Modern Mayan culture
Mount Holyoke College senior Harrison Gage was intrigued when she learned she would spend the summer cataloguing precious Mayan “poison flasks” during an internship in the Geography and Map Division of the Library of Congress.
Rather than deadly concoctions, however, she learned that the vase-like containers held a mixture of powdered tobacco and lime—the ancient version of an energy-boosting drink. And the recipe revealed more about the Mayan culture than she would have imagined.
“The flasks were used predominantly by the middle class, who were very hardworking people, always on the go, ” Gage said, noting that the containers were small enough to transport easily but big enough to hold enough of the substance to get the user through a day’s work. The paintings on each flask also revealed its purpose and for whom it was made.
Gage, who is pursuing an interdisciplinary major in ancient studies with a focus in art history, was among 49 students selected for the summer 2014 fellowship at the Library of Congress. She learned about the opportunity after consulting with Professor of Classics Paula Debnar and conducting a Google search for professional opportunities at prominent libraries. Library of Congress fellows comprise students from all over the United States; about half are undergraduates and half are graduate students.
The project sparked Gage’s curiosity not only about archaeology but also about digitization as a means of preserving artifacts. And Gage’s contributions were so outstanding that, in October, she was selected as the only student to speak about her experiences at the James Madison Council’s biannual meeting in Washington, D.C. She also gave a presentation about her experiences annual Learning from Application (LEAP) Symposium.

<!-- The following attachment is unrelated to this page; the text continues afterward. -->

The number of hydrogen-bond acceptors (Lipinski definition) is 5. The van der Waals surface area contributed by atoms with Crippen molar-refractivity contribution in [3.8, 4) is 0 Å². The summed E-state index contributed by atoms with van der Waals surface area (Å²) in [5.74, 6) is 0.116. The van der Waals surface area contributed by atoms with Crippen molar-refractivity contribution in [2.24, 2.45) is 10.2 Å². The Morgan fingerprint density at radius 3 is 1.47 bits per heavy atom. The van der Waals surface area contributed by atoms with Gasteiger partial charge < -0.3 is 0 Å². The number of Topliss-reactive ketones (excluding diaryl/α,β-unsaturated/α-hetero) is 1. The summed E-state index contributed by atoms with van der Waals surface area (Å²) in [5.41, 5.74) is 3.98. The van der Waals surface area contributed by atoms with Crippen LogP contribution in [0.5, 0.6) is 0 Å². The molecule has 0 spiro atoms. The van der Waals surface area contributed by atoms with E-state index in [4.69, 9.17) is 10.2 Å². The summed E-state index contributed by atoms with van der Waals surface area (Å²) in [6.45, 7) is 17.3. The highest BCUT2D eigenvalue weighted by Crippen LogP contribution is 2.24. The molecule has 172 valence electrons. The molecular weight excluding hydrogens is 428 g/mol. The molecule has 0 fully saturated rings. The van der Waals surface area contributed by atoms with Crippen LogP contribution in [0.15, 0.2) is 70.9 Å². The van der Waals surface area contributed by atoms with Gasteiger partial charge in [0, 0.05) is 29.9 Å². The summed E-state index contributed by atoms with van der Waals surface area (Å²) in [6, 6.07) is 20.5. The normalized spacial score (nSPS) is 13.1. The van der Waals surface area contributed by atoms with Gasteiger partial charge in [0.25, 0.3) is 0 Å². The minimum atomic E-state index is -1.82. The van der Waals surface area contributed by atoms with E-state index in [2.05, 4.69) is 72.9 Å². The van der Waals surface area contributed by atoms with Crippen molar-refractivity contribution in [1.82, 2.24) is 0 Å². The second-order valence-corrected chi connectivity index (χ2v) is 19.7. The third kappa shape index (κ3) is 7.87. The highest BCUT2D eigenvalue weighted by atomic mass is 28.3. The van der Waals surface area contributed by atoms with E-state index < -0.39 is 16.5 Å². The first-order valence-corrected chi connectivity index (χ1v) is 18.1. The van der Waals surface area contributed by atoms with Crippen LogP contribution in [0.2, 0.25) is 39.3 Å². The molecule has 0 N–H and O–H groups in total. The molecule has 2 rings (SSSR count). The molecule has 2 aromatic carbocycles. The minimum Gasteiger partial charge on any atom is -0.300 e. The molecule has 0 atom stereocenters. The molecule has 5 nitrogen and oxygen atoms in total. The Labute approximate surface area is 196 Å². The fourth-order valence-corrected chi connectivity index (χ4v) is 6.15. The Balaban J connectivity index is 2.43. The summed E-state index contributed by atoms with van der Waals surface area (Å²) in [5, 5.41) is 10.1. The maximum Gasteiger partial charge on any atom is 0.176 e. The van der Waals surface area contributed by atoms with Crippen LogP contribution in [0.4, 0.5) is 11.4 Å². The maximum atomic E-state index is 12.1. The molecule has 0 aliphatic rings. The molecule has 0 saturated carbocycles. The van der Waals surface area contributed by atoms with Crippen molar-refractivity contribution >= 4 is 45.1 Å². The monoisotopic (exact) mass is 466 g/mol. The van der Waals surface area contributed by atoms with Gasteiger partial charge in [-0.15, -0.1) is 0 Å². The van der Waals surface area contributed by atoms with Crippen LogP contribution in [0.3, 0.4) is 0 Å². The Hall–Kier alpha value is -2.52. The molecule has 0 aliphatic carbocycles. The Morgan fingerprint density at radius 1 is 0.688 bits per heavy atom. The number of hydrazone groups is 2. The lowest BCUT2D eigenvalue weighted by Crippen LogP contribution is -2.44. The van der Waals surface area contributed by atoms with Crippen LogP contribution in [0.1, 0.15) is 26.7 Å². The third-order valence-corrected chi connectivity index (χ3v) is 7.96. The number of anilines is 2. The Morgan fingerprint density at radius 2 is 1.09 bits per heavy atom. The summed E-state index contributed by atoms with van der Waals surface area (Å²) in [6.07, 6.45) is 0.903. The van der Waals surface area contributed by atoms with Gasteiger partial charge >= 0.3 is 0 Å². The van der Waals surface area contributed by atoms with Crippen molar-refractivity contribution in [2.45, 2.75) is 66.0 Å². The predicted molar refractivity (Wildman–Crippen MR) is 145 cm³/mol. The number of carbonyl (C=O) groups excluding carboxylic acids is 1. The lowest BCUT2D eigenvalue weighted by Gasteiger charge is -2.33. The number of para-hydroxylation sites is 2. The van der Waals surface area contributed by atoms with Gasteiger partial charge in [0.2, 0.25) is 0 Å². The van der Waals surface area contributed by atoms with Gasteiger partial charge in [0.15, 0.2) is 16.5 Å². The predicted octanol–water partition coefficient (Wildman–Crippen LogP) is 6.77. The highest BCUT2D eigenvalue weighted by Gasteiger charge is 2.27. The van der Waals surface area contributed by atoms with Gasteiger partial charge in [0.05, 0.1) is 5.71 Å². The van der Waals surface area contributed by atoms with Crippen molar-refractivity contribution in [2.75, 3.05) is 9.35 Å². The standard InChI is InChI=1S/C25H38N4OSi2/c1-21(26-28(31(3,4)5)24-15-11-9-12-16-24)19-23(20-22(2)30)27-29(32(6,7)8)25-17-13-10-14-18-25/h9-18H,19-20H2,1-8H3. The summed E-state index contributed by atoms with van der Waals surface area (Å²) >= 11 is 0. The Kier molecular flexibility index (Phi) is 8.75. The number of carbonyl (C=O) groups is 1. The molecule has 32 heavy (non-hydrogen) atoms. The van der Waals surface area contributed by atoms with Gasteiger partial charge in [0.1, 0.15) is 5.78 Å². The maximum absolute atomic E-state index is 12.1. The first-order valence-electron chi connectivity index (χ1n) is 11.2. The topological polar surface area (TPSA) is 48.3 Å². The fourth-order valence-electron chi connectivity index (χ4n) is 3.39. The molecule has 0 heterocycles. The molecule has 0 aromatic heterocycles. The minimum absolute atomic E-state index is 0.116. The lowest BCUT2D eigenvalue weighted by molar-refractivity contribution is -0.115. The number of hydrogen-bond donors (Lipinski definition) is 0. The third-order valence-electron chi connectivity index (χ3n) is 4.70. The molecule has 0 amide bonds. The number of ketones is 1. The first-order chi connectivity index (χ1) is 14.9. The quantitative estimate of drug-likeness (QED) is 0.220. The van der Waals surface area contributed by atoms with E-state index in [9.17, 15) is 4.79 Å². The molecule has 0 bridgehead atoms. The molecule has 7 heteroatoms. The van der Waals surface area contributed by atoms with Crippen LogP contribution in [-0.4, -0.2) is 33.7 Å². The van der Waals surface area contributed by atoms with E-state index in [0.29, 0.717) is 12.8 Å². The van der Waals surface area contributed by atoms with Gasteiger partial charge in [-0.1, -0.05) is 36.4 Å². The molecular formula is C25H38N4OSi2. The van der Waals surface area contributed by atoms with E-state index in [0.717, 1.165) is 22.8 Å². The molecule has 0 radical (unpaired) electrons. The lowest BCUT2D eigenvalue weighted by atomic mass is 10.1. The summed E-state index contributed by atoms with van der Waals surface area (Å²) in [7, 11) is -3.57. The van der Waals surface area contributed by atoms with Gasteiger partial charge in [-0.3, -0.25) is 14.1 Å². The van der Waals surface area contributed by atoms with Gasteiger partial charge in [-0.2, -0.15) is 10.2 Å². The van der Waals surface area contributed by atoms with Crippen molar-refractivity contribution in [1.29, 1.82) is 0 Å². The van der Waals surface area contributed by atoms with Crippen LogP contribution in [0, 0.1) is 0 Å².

“Harrison exceeded our expectations for a fellow and completed a very complex database project, ” said John Hessler, a curator with the Library of Congress and a lecturer in early American archaeology and the environment at Johns Hopkins University’s graduate school. “She also had an opportunity to work closely with our Preservation Research Division on a highly experimental project that used hyperspectral imaging to examine in detail a series of Mayan artifacts.”
During her fellowship, Gage worked with Hessler to create a database for easy identification of the flasks, which date from 350 to 850 CE. The team assigned a binary algorithm to each piece based on specific physical characteristics such as shape, size, and color. The Library houses the largest collection of Mayan poison flasks in the world and has verified the authenticity of each of the 174 pieces, which recently were donated by a private collector. The flasks are part of the larger Kislak collection of artifacts from the Olmec, Aztec, and Mayan civilizations.
Little else is known about the flasks, so the work was challenging and exciting, Gage said. She drew on her knowledge from ancient civilizations classes she has taken at Mount Holyoke. Her knowledge of the culture gave her an appreciation for the ancient Mayan civilization. Hands-on lab sessions, which included handling artifacts in the Mount Holyoke Art Museum’s collection, also prepared her for handling the poison flasks appropriately.
“They treat you like staff member, all through your project, ” Gage said, noting that she and the other fellows were trusted to work independently with the precious artifacts, which must never be unattended. Even as a fellow, she was granted full access to the flasks and given the freedom to draw authoritative conclusions based on her analyses.
Gage has since been awarded a yearlong internship at the Mount Holyoke College Art Museum. Following her newly found passion, she is also considering a postgraduate degree in library science after graduating from Mount Holyoke in 2015.
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What is good info. About the aztec.
It was against the law to be drunk in public in the Aztec empire, unless you were over 70 years old! use the link for more info!